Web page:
In Japanese schools, we don't have janitors except for one's who cut grass for the school. Other than that, students clean their classroom and after is assigned to work outdoors, in the shoebox, clean the sakura tree (petals) on the floor, and cleaning the sinks to keep their school clean and to also learn responsibility as they get older and it won't be so hard.

Japanese Art

Japanese art covers a wide range of art styles and media, including ancient pottery, sculpture, ink painting and calligraphy on silk and paper, ukiyo-e paintings and woodblock prints, kirigami, origami, dorodango, and more recently manga; modern Japanese cartooning and comics.

manga

A style of Japanese comic books and graphic novels, typically aimed at adults as well as children.

wood block printing

A technique best known for its use in the ukiyo-e artistic genre of single sheets, but it was also used for printing books in the same period.

kirigami

A variation of origami that includes cutting of the paper (from Japanese kiru "to cut," kami "paper")

doro dango

A art form in which earth and water are molded to create a delicate shiny sphere, resembling a billiard ball.

origami

A from ori meaning "folding", and kami meaning "paper

japanese calligraphy

is a form of calligraphy, or artistic writing, of the Japanese language.

Music

The music of Japan includes a wide array of performers in distinct styles both traditional and modern. The word for music in Japanese is 音楽 (ongaku), combining the kanji 音 "on" (sound) with the kanji 楽 "gaku" (enjoy).

instrument the picture: Taiko, Shamisen, Biwa, Kagura suzu, and Koto.
A long standing stigma has been placed on Japanese Geisha girls. When someone thinks of a Geisha, they think of a glorified prostitute. This is far from the truth. Geisha’s are entertainers, and they are trained vigorously in art, music and dancing. If you translate Geisha into English, you get artist. Being a true Geisha is an honor to the girls, who when they become full-fledged Geisha’s are then called geiko. If a girl begins her training to be a geisha before she is 21, she is called a maiko, meaning child dancer. A girl or woman can become a geisha even if she wasn’t a maiko, but if she had been a maiko she would enjoy much more prestige.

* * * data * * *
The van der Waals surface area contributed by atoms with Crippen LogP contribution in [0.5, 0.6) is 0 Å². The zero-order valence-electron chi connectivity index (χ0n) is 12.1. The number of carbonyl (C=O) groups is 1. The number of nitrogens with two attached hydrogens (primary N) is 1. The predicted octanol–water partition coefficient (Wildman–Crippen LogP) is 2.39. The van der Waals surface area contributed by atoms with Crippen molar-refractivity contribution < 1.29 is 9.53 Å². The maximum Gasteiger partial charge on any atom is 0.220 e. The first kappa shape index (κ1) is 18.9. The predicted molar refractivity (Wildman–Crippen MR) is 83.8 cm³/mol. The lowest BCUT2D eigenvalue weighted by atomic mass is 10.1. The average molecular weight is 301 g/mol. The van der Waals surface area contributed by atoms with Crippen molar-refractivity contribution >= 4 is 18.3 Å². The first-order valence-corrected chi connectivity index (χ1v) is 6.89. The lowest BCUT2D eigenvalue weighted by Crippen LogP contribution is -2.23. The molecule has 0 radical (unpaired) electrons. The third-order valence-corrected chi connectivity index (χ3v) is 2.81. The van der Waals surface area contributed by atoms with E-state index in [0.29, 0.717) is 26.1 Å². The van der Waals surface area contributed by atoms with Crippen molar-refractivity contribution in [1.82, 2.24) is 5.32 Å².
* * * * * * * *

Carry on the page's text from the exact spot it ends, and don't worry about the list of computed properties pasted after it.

Sources

Hackney, Greg. "Tokyo Odaiba." Facts About Japan. N.p., n.d. Web. 01 May 2017.

Info, Japan. "The Many Types of Traditional Japanese Music and Dance." Japan Info. N.p., 29 Mar. 2016. Web. 01 May 2017.

"9 Ways Japanese Schools Are Different From American Schools." Mental Floss. N.p., 18 Dec. 2015. Web. 01 May 2017.

Knight, Eliza. "The History and Culture of Japanese Geisha." History Undressed. N.p., 01 Jan. 1970. Web. 01 May 2017.

"Japanese Food: The Basics." Japanese Culture - Food & Drink - The Basics. N.p., n.d. Web. 01 May 2017.

"The Japanese Tea Ceremony." Japanese Tea Ceremony. N.p., n.d. Web. 01 May 2017.

Created By
Maya Washington
Appreciate

Credits:

Created with images by clsrnand - "osaka castle osaka japan" • cegoh - "sashimi salmon fish food" • timtak - "Talisman/Omamori/Good Luck Charm" • JoseCruz - "women kimono japan" • IT-STUDIO - "mt fuji japan autumn" • cytech - "Koto & Japanese lute" • Dakiny - "Yasukuni shrine / 靖国神社拝殿" • DeltaWorks - "japanese umbrellas umbrella japanese style" • donaldglen - "Dinner, May 10" • Fæ - "Mitsukuni and the Skeleton Specter LACMA M.2006.136.290a-c (1 of 3)" • covanica - "Geisha" • albertobelenguer - "geisha retro vintage" • Moyan_Brenn - "Japan"

Report Abuse

If you feel that this video content violates the Adobe Terms of Use, you may report this content by filling out this quick form.

To report a Copyright Violation, please follow Section 17 in the Terms of Use.